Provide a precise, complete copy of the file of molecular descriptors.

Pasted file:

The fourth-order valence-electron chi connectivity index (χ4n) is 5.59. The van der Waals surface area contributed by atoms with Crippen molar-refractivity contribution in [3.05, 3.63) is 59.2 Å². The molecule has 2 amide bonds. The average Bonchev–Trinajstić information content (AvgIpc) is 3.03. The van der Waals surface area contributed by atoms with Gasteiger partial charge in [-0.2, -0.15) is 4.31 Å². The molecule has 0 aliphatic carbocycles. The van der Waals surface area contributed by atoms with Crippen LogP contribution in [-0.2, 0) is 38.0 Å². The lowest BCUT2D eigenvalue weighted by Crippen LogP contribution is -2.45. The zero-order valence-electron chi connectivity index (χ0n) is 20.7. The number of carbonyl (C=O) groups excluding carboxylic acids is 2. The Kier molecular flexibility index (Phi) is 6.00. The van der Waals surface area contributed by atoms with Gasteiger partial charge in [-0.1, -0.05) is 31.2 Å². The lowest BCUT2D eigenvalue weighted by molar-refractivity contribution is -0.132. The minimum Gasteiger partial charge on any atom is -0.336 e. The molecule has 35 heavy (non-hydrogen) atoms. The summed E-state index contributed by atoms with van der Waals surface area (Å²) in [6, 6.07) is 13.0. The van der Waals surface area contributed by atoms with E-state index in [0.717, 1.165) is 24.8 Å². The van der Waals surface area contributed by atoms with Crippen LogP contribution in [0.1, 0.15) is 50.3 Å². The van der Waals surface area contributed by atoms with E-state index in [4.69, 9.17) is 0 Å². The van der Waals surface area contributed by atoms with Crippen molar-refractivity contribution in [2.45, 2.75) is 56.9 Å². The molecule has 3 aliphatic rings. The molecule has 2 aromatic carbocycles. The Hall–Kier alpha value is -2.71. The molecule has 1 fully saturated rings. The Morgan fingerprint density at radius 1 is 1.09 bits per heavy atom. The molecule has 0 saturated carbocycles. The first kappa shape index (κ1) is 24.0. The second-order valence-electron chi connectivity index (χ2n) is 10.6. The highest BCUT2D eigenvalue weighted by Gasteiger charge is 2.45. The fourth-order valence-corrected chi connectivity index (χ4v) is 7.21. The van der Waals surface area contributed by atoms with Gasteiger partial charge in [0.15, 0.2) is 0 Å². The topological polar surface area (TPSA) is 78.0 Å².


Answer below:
The fourth-order valence-electron chi connectivity index (χ4n) is 5.59. The van der Waals surface area contributed by atoms with Crippen molar-refractivity contribution in [3.05, 3.63) is 59.2 Å². The molecule has 2 amide bonds. The average Bonchev–Trinajstić information content (AvgIpc) is 3.03. The van der Waals surface area contributed by atoms with Gasteiger partial charge in [-0.2, -0.15) is 4.31 Å². The molecule has 0 aliphatic carbocycles. The van der Waals surface area contributed by atoms with Crippen LogP contribution in [-0.2, 0) is 38.0 Å². The lowest BCUT2D eigenvalue weighted by Crippen LogP contribution is -2.45. The zero-order valence-electron chi connectivity index (χ0n) is 20.7. The number of carbonyl (C=O) groups excluding carboxylic acids is 2. The Kier molecular flexibility index (Phi) is 6.00. The van der Waals surface area contributed by atoms with Gasteiger partial charge in [-0.1, -0.05) is 31.2 Å². The lowest BCUT2D eigenvalue weighted by molar-refractivity contribution is -0.132. The minimum Gasteiger partial charge on any atom is -0.336 e. The molecule has 35 heavy (non-hydrogen) atoms. The summed E-state index contributed by atoms with van der Waals surface area (Å²) in [6, 6.07) is 13.0. The van der Waals surface area contributed by atoms with E-state index in [0.717, 1.165) is 24.8 Å². The van der Waals surface area contributed by atoms with Crippen LogP contribution in [0.1, 0.15) is 50.3 Å². The van der Waals surface area contributed by atoms with E-state index in [4.69, 9.17) is 0 Å². The van der Waals surface area contributed by atoms with Crippen molar-refractivity contribution in [2.45, 2.75) is 56.9 Å². The molecule has 3 aliphatic rings. The molecule has 2 aromatic carbocycles. The Hall–Kier alpha value is -2.71. The molecule has 1 fully saturated rings. The Morgan fingerprint density at radius 1 is 1.09 bits per heavy atom. The molecule has 0 saturated carbocycles. The first kappa shape index (κ1) is 24.0. The second-order valence-electron chi connectivity index (χ2n) is 10.6. The highest BCUT2D eigenvalue weighted by Gasteiger charge is 2.45. The fourth-order valence-corrected chi connectivity index (χ4v) is 7.21. The van der Waals surface area contributed by atoms with Gasteiger partial charge in [0.15, 0.2) is 0 Å². The topological polar surface area (TPSA) is 78.0 Å².